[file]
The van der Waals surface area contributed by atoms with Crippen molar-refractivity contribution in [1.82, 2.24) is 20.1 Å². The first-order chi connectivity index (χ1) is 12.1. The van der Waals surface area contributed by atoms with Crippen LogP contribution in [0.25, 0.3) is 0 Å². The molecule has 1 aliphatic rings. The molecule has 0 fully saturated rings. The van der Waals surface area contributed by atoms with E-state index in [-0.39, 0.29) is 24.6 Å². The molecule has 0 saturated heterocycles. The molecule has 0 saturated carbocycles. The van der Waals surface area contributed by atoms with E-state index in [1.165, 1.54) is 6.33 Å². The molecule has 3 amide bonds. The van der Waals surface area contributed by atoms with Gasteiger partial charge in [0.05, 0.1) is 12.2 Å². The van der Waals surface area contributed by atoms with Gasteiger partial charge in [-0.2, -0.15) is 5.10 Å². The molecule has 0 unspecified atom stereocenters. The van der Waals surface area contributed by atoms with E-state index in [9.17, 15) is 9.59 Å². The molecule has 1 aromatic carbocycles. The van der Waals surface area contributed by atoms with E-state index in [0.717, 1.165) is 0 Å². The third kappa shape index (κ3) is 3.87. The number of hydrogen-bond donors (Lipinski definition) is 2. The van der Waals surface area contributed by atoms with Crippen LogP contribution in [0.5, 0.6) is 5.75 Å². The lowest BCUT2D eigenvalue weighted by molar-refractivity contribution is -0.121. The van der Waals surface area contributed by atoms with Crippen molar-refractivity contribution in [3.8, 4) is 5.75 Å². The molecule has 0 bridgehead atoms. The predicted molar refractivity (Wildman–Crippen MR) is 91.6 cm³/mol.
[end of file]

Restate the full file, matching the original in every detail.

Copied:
The van der Waals surface area contributed by atoms with Crippen molar-refractivity contribution in [1.82, 2.24) is 20.1 Å². The first-order chi connectivity index (χ1) is 12.1. The van der Waals surface area contributed by atoms with Crippen LogP contribution in [0.25, 0.3) is 0 Å². The molecule has 1 aliphatic rings. The molecule has 0 fully saturated rings. The van der Waals surface area contributed by atoms with E-state index in [-0.39, 0.29) is 24.6 Å². The molecule has 0 saturated heterocycles. The molecule has 0 saturated carbocycles. The van der Waals surface area contributed by atoms with E-state index in [1.165, 1.54) is 6.33 Å². The molecule has 3 amide bonds. The van der Waals surface area contributed by atoms with Gasteiger partial charge in [0.05, 0.1) is 12.2 Å². The van der Waals surface area contributed by atoms with Gasteiger partial charge in [-0.2, -0.15) is 5.10 Å². The molecule has 0 unspecified atom stereocenters. The van der Waals surface area contributed by atoms with E-state index in [9.17, 15) is 9.59 Å². The molecule has 1 aromatic carbocycles. The van der Waals surface area contributed by atoms with E-state index in [0.717, 1.165) is 0 Å². The third kappa shape index (κ3) is 3.87. The number of hydrogen-bond donors (Lipinski definition) is 2. The van der Waals surface area contributed by atoms with Crippen LogP contribution in [0.5, 0.6) is 5.75 Å². The lowest BCUT2D eigenvalue weighted by molar-refractivity contribution is -0.121. The van der Waals surface area contributed by atoms with Crippen molar-refractivity contribution in [3.8, 4) is 5.75 Å². The molecule has 0 bridgehead atoms. The predicted molar refractivity (Wildman–Crippen MR) is 91.6 cm³/mol.